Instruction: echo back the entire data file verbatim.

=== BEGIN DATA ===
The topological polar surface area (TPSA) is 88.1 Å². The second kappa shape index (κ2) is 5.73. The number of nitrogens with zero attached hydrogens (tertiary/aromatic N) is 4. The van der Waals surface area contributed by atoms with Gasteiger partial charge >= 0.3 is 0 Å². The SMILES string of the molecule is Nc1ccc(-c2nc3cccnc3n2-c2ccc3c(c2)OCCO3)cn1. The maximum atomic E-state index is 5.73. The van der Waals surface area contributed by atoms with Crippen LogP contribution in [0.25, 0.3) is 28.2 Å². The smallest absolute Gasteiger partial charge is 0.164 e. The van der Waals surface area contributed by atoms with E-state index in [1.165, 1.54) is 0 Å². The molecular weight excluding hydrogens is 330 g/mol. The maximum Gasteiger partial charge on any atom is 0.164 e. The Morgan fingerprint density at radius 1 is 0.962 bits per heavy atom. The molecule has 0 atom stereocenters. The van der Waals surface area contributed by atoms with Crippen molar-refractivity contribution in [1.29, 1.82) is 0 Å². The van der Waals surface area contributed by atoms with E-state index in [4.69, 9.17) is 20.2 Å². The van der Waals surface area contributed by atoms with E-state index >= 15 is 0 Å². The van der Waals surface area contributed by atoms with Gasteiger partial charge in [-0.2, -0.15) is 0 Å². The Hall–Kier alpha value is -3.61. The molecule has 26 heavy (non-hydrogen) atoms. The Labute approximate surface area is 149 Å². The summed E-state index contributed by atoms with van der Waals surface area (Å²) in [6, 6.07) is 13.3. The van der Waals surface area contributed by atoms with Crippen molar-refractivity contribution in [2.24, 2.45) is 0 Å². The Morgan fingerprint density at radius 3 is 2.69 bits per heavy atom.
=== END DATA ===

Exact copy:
The topological polar surface area (TPSA) is 88.1 Å². The second kappa shape index (κ2) is 5.73. The number of nitrogens with zero attached hydrogens (tertiary/aromatic N) is 4. The van der Waals surface area contributed by atoms with Gasteiger partial charge >= 0.3 is 0 Å². The SMILES string of the molecule is Nc1ccc(-c2nc3cccnc3n2-c2ccc3c(c2)OCCO3)cn1. The maximum atomic E-state index is 5.73. The van der Waals surface area contributed by atoms with Crippen LogP contribution in [0.25, 0.3) is 28.2 Å². The smallest absolute Gasteiger partial charge is 0.164 e. The van der Waals surface area contributed by atoms with E-state index in [1.165, 1.54) is 0 Å². The molecular weight excluding hydrogens is 330 g/mol. The maximum Gasteiger partial charge on any atom is 0.164 e. The Morgan fingerprint density at radius 1 is 0.962 bits per heavy atom. The molecule has 0 atom stereocenters. The van der Waals surface area contributed by atoms with Crippen molar-refractivity contribution in [1.29, 1.82) is 0 Å². The van der Waals surface area contributed by atoms with E-state index in [4.69, 9.17) is 20.2 Å². The van der Waals surface area contributed by atoms with E-state index >= 15 is 0 Å². The van der Waals surface area contributed by atoms with Gasteiger partial charge in [-0.2, -0.15) is 0 Å². The Hall–Kier alpha value is -3.61. The molecule has 26 heavy (non-hydrogen) atoms. The Labute approximate surface area is 149 Å². The summed E-state index contributed by atoms with van der Waals surface area (Å²) in [6, 6.07) is 13.3. The van der Waals surface area contributed by atoms with Crippen molar-refractivity contribution in [2.24, 2.45) is 0 Å². The Morgan fingerprint density at radius 3 is 2.69 bits per heavy atom.